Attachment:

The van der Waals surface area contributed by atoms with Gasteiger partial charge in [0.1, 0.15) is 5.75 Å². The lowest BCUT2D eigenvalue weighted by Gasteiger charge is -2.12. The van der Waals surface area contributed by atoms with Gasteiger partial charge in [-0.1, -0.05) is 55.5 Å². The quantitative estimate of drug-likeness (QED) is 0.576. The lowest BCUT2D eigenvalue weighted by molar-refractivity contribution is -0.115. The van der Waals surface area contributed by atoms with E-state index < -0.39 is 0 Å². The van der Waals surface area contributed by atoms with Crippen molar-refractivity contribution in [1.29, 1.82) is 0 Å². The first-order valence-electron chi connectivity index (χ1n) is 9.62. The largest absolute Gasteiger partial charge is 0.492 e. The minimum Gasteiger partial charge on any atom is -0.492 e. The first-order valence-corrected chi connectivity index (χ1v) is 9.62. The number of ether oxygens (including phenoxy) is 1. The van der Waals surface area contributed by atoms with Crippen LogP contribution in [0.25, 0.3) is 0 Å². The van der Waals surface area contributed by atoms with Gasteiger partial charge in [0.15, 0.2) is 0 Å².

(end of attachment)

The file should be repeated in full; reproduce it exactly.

The van der Waals surface area contributed by atoms with Gasteiger partial charge in [0.1, 0.15) is 5.75 Å². The lowest BCUT2D eigenvalue weighted by Gasteiger charge is -2.12. The van der Waals surface area contributed by atoms with Gasteiger partial charge in [-0.1, -0.05) is 55.5 Å². The quantitative estimate of drug-likeness (QED) is 0.576. The lowest BCUT2D eigenvalue weighted by molar-refractivity contribution is -0.115. The van der Waals surface area contributed by atoms with E-state index < -0.39 is 0 Å². The van der Waals surface area contributed by atoms with Crippen molar-refractivity contribution in [1.29, 1.82) is 0 Å². The first-order valence-electron chi connectivity index (χ1n) is 9.62. The largest absolute Gasteiger partial charge is 0.492 e. The minimum Gasteiger partial charge on any atom is -0.492 e. The first-order valence-corrected chi connectivity index (χ1v) is 9.62. The number of ether oxygens (including phenoxy) is 1. The van der Waals surface area contributed by atoms with Crippen LogP contribution in [0.25, 0.3) is 0 Å². The van der Waals surface area contributed by atoms with Gasteiger partial charge in [0.15, 0.2) is 0 Å².